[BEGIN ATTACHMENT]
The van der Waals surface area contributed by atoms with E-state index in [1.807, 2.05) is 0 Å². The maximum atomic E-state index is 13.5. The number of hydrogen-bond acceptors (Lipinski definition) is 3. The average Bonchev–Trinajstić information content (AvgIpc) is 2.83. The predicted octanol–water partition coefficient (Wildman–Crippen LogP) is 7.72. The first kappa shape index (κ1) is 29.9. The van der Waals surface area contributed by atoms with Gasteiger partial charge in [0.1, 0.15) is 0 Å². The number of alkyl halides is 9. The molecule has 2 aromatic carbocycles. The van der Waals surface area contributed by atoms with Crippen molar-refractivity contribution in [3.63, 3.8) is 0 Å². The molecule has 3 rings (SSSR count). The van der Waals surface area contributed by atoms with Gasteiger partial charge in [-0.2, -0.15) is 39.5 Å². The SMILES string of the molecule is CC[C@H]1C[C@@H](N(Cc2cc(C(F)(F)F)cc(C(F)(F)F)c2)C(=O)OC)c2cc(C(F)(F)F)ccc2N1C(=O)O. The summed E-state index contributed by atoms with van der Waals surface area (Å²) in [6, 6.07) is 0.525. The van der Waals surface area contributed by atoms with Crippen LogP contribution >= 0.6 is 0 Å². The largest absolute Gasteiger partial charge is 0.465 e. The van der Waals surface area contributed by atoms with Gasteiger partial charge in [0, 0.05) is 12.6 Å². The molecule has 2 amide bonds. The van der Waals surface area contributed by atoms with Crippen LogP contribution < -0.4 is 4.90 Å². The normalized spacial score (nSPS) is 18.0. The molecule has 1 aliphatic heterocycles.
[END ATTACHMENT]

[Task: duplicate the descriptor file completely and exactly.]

The van der Waals surface area contributed by atoms with E-state index in [1.807, 2.05) is 0 Å². The maximum atomic E-state index is 13.5. The number of hydrogen-bond acceptors (Lipinski definition) is 3. The average Bonchev–Trinajstić information content (AvgIpc) is 2.83. The predicted octanol–water partition coefficient (Wildman–Crippen LogP) is 7.72. The first kappa shape index (κ1) is 29.9. The van der Waals surface area contributed by atoms with Gasteiger partial charge in [0.1, 0.15) is 0 Å². The number of alkyl halides is 9. The molecule has 2 aromatic carbocycles. The van der Waals surface area contributed by atoms with Crippen molar-refractivity contribution in [3.63, 3.8) is 0 Å². The molecule has 3 rings (SSSR count). The van der Waals surface area contributed by atoms with Gasteiger partial charge in [-0.2, -0.15) is 39.5 Å². The SMILES string of the molecule is CC[C@H]1C[C@@H](N(Cc2cc(C(F)(F)F)cc(C(F)(F)F)c2)C(=O)OC)c2cc(C(F)(F)F)ccc2N1C(=O)O. The summed E-state index contributed by atoms with van der Waals surface area (Å²) in [6, 6.07) is 0.525. The van der Waals surface area contributed by atoms with Crippen LogP contribution >= 0.6 is 0 Å². The largest absolute Gasteiger partial charge is 0.465 e. The van der Waals surface area contributed by atoms with Gasteiger partial charge in [0, 0.05) is 12.6 Å². The molecule has 2 amide bonds. The van der Waals surface area contributed by atoms with Crippen LogP contribution < -0.4 is 4.90 Å². The normalized spacial score (nSPS) is 18.0. The molecule has 1 aliphatic heterocycles.